Edo San Mori 江戸三森: lit. “The Three Edo Groves.” A group of three shrines whose names all end in “mori.” They are Karasumori Inari (7-2), Yanagimori Jinja in Chiyoda-ku, and Sugimori Jinja in Chuo-ku.
Edo Machikatakiage 江戸町方書上: Also known as
Eight Thunder Kami 八の雷神
Emishi 蝦夷: also referred to as Ebisu or Ezo. An ethnic group which populated the northeast of Japan in the region now known as Tohoku. In 774 the Yamato court began attempts to militarily subjugate the Emishi, but it was not until 811 that the court felt able to declare success.
Engi-Shiki 延喜式: A 50-volume compendium of the laws and regulations of Japan at the time of the Engi Era (901-923). Inclusion in the compendium is the true seal of antiquity for any shrine in Japan. Books 6-10 deal with shrine governance in all its aspects, particularly Shinto’s position in the Imperial structure, and books 9-10 are listings by regions of the 2,681 shrines receiving some kind of imperial designation as of 927 when the work was completed. A total of 3,121 Kami were enshrined in the 2,681 shrines.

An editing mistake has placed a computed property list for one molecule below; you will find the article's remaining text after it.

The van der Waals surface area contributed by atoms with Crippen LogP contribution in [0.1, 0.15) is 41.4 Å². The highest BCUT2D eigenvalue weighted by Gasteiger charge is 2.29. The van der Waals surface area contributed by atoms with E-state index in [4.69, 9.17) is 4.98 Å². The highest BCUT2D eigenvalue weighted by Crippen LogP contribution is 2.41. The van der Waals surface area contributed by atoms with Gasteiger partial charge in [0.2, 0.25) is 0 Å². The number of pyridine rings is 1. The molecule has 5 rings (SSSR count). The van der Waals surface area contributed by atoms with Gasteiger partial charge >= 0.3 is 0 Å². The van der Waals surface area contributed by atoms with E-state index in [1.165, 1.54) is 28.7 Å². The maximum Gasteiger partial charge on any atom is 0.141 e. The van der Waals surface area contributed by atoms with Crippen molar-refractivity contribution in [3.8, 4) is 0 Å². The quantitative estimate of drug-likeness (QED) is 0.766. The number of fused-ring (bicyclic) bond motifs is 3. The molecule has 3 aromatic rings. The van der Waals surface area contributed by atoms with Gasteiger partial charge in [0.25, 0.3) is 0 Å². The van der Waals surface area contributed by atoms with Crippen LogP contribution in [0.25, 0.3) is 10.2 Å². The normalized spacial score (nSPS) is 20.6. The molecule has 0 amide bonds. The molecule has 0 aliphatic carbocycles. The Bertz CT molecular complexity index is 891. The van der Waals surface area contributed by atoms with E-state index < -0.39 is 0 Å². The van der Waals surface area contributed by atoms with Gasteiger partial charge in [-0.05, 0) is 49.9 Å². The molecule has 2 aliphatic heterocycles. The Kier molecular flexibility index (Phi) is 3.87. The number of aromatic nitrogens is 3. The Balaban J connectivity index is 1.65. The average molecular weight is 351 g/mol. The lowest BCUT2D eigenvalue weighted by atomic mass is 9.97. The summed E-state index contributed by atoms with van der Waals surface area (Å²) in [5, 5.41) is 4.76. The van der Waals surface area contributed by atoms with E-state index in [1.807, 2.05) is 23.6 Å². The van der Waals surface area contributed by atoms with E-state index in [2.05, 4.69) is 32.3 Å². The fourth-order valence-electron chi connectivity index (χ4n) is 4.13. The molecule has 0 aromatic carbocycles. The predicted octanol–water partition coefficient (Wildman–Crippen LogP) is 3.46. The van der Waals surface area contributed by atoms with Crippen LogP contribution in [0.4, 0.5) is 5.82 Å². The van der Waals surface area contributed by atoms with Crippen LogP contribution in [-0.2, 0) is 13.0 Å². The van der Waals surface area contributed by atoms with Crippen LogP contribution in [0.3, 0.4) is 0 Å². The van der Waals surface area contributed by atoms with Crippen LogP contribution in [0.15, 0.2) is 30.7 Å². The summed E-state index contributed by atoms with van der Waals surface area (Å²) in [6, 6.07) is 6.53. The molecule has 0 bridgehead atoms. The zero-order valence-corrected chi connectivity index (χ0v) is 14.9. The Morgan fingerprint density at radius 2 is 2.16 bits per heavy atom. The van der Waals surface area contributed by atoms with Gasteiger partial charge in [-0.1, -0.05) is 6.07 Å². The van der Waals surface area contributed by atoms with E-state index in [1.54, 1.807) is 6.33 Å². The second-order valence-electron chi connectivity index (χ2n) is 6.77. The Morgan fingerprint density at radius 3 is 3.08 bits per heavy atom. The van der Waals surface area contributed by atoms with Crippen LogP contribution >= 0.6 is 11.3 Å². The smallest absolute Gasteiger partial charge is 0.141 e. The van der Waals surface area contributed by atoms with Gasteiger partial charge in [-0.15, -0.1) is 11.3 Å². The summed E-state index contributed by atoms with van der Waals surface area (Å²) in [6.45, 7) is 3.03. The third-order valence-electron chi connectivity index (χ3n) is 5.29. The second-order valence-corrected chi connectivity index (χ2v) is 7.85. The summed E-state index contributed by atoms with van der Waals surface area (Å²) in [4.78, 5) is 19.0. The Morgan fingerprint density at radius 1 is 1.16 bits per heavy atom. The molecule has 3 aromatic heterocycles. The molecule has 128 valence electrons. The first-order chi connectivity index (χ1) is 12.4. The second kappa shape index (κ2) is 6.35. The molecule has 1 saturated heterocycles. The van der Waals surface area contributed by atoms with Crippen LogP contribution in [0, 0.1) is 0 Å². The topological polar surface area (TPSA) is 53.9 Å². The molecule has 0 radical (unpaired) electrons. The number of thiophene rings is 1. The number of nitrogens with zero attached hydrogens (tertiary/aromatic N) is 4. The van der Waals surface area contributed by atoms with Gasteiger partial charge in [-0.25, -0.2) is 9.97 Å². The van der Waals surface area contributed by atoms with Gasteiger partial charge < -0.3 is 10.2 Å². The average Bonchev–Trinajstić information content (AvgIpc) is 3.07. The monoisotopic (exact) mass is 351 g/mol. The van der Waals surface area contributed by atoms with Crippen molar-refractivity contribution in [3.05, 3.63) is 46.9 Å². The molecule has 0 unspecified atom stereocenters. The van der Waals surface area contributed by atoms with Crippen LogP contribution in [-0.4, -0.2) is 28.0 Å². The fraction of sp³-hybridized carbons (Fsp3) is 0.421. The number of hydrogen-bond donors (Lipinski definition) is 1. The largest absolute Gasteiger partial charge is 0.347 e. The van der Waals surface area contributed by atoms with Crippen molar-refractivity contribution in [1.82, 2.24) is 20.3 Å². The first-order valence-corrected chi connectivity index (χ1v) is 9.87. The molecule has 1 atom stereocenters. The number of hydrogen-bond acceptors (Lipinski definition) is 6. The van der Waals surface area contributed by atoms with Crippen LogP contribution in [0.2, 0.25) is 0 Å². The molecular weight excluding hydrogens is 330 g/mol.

Ennin 圓仁 Posthumous name, Jikaku Daishi, 慈覚大師. A monk of the Tendai sect. When he was 14 he entered the Tendai monastery of Enryaku-ji on Mt. Hiei. He spent the years 838-847 in T'ang China studying the doctrines of esoteric Buddhism under three different masters. During his stay in China he kept an intensive diary and on his return to Japan it was published in four volumes under the title "Record of a Pilgrimage to China in Search of the Laws." In 854 he became the third abbot of Enryaku-ji and hence of the Tendai sect.